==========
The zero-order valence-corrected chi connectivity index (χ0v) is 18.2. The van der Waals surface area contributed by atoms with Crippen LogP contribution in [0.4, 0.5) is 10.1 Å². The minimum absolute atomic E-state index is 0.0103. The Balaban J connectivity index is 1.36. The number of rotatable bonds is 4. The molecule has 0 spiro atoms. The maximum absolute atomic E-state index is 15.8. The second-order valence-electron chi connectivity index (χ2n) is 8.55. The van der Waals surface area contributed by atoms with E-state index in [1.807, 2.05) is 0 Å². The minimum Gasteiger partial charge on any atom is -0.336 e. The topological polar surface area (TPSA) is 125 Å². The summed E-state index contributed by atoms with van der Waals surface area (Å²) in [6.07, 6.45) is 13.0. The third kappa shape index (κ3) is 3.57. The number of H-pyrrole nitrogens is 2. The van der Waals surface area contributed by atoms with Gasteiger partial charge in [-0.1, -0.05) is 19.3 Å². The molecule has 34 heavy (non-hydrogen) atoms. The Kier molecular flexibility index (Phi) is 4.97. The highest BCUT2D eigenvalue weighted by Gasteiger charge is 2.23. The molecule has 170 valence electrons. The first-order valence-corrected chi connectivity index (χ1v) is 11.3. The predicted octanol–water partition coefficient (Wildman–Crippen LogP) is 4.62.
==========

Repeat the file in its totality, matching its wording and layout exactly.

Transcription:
The zero-order valence-corrected chi connectivity index (χ0v) is 18.2. The van der Waals surface area contributed by atoms with Crippen LogP contribution in [0.4, 0.5) is 10.1 Å². The minimum absolute atomic E-state index is 0.0103. The Balaban J connectivity index is 1.36. The number of rotatable bonds is 4. The molecule has 0 spiro atoms. The maximum absolute atomic E-state index is 15.8. The second-order valence-electron chi connectivity index (χ2n) is 8.55. The van der Waals surface area contributed by atoms with E-state index in [1.807, 2.05) is 0 Å². The minimum Gasteiger partial charge on any atom is -0.336 e. The topological polar surface area (TPSA) is 125 Å². The summed E-state index contributed by atoms with van der Waals surface area (Å²) in [6.07, 6.45) is 13.0. The third kappa shape index (κ3) is 3.57. The number of H-pyrrole nitrogens is 2. The van der Waals surface area contributed by atoms with Gasteiger partial charge in [-0.1, -0.05) is 19.3 Å². The molecule has 34 heavy (non-hydrogen) atoms. The Kier molecular flexibility index (Phi) is 4.97. The highest BCUT2D eigenvalue weighted by Gasteiger charge is 2.23. The molecule has 170 valence electrons. The first-order valence-corrected chi connectivity index (χ1v) is 11.3. The predicted octanol–water partition coefficient (Wildman–Crippen LogP) is 4.62.